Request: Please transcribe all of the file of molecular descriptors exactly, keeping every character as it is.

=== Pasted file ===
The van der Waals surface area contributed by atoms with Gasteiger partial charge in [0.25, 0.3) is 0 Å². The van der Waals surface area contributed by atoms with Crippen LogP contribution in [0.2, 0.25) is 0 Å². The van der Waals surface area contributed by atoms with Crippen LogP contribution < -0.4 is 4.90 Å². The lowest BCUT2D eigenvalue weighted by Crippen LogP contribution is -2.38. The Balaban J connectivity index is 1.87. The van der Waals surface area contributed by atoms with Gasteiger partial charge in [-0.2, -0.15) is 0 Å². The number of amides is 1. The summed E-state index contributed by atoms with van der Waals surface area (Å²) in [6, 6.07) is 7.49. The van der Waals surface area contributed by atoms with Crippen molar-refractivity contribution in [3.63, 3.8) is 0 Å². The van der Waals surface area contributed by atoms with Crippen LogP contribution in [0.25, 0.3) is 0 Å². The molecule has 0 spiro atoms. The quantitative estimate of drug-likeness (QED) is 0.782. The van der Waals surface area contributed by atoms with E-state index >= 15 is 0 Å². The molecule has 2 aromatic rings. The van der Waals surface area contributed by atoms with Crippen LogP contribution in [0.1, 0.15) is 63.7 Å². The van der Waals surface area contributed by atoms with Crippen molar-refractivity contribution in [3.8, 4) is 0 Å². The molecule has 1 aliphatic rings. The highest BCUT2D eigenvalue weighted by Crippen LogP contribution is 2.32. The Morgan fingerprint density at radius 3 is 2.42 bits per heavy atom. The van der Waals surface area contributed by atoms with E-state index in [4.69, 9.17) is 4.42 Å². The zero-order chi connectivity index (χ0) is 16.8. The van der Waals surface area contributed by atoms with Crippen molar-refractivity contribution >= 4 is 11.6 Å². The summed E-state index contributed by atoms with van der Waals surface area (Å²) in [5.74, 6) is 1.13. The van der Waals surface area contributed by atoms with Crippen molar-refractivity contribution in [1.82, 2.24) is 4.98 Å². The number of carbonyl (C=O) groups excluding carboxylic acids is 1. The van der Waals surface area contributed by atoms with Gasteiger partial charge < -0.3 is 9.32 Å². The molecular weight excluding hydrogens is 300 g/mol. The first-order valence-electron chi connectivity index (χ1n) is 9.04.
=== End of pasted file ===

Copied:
The van der Waals surface area contributed by atoms with Gasteiger partial charge in [0.25, 0.3) is 0 Å². The van der Waals surface area contributed by atoms with Crippen LogP contribution in [0.2, 0.25) is 0 Å². The van der Waals surface area contributed by atoms with Crippen LogP contribution < -0.4 is 4.90 Å². The lowest BCUT2D eigenvalue weighted by Crippen LogP contribution is -2.38. The Balaban J connectivity index is 1.87. The van der Waals surface area contributed by atoms with Gasteiger partial charge in [-0.2, -0.15) is 0 Å². The number of amides is 1. The summed E-state index contributed by atoms with van der Waals surface area (Å²) in [6, 6.07) is 7.49. The van der Waals surface area contributed by atoms with Crippen molar-refractivity contribution in [3.63, 3.8) is 0 Å². The van der Waals surface area contributed by atoms with Crippen LogP contribution in [0.25, 0.3) is 0 Å². The molecule has 0 spiro atoms. The quantitative estimate of drug-likeness (QED) is 0.782. The van der Waals surface area contributed by atoms with E-state index >= 15 is 0 Å². The molecule has 2 aromatic rings. The van der Waals surface area contributed by atoms with Crippen LogP contribution in [0.1, 0.15) is 63.7 Å². The van der Waals surface area contributed by atoms with Crippen molar-refractivity contribution in [3.8, 4) is 0 Å². The molecule has 1 aliphatic rings. The highest BCUT2D eigenvalue weighted by Crippen LogP contribution is 2.32. The Morgan fingerprint density at radius 3 is 2.42 bits per heavy atom. The van der Waals surface area contributed by atoms with E-state index in [4.69, 9.17) is 4.42 Å². The zero-order chi connectivity index (χ0) is 16.8. The van der Waals surface area contributed by atoms with Crippen molar-refractivity contribution >= 4 is 11.6 Å². The summed E-state index contributed by atoms with van der Waals surface area (Å²) in [5.74, 6) is 1.13. The van der Waals surface area contributed by atoms with Crippen molar-refractivity contribution in [1.82, 2.24) is 4.98 Å². The number of carbonyl (C=O) groups excluding carboxylic acids is 1. The van der Waals surface area contributed by atoms with Gasteiger partial charge < -0.3 is 9.32 Å². The molecular weight excluding hydrogens is 300 g/mol. The first-order valence-electron chi connectivity index (χ1n) is 9.04.